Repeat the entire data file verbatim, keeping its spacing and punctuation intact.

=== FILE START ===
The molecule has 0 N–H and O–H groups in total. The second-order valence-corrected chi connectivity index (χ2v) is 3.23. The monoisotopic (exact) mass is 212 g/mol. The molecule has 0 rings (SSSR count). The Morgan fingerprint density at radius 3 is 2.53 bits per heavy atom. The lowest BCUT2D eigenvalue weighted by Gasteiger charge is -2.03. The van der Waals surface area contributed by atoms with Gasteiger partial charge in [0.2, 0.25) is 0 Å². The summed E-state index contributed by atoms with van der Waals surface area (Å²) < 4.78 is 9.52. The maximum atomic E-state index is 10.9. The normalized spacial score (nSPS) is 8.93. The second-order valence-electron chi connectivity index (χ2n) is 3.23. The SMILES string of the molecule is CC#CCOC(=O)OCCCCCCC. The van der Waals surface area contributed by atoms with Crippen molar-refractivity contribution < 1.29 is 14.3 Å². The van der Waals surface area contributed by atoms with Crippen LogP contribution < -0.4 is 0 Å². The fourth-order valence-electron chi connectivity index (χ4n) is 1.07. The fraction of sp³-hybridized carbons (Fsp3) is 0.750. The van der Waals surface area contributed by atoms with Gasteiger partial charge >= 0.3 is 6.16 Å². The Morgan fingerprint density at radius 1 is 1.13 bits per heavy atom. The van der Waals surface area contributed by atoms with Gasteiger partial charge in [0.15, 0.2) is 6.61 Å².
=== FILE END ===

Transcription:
The molecule has 0 N–H and O–H groups in total. The second-order valence-corrected chi connectivity index (χ2v) is 3.23. The monoisotopic (exact) mass is 212 g/mol. The molecule has 0 rings (SSSR count). The Morgan fingerprint density at radius 3 is 2.53 bits per heavy atom. The lowest BCUT2D eigenvalue weighted by Gasteiger charge is -2.03. The van der Waals surface area contributed by atoms with Gasteiger partial charge in [0.2, 0.25) is 0 Å². The summed E-state index contributed by atoms with van der Waals surface area (Å²) < 4.78 is 9.52. The maximum atomic E-state index is 10.9. The normalized spacial score (nSPS) is 8.93. The second-order valence-electron chi connectivity index (χ2n) is 3.23. The SMILES string of the molecule is CC#CCOC(=O)OCCCCCCC. The van der Waals surface area contributed by atoms with Crippen molar-refractivity contribution < 1.29 is 14.3 Å². The van der Waals surface area contributed by atoms with Crippen LogP contribution < -0.4 is 0 Å². The fourth-order valence-electron chi connectivity index (χ4n) is 1.07. The fraction of sp³-hybridized carbons (Fsp3) is 0.750. The van der Waals surface area contributed by atoms with Gasteiger partial charge >= 0.3 is 6.16 Å². The Morgan fingerprint density at radius 1 is 1.13 bits per heavy atom. The van der Waals surface area contributed by atoms with Gasteiger partial charge in [0.15, 0.2) is 6.61 Å².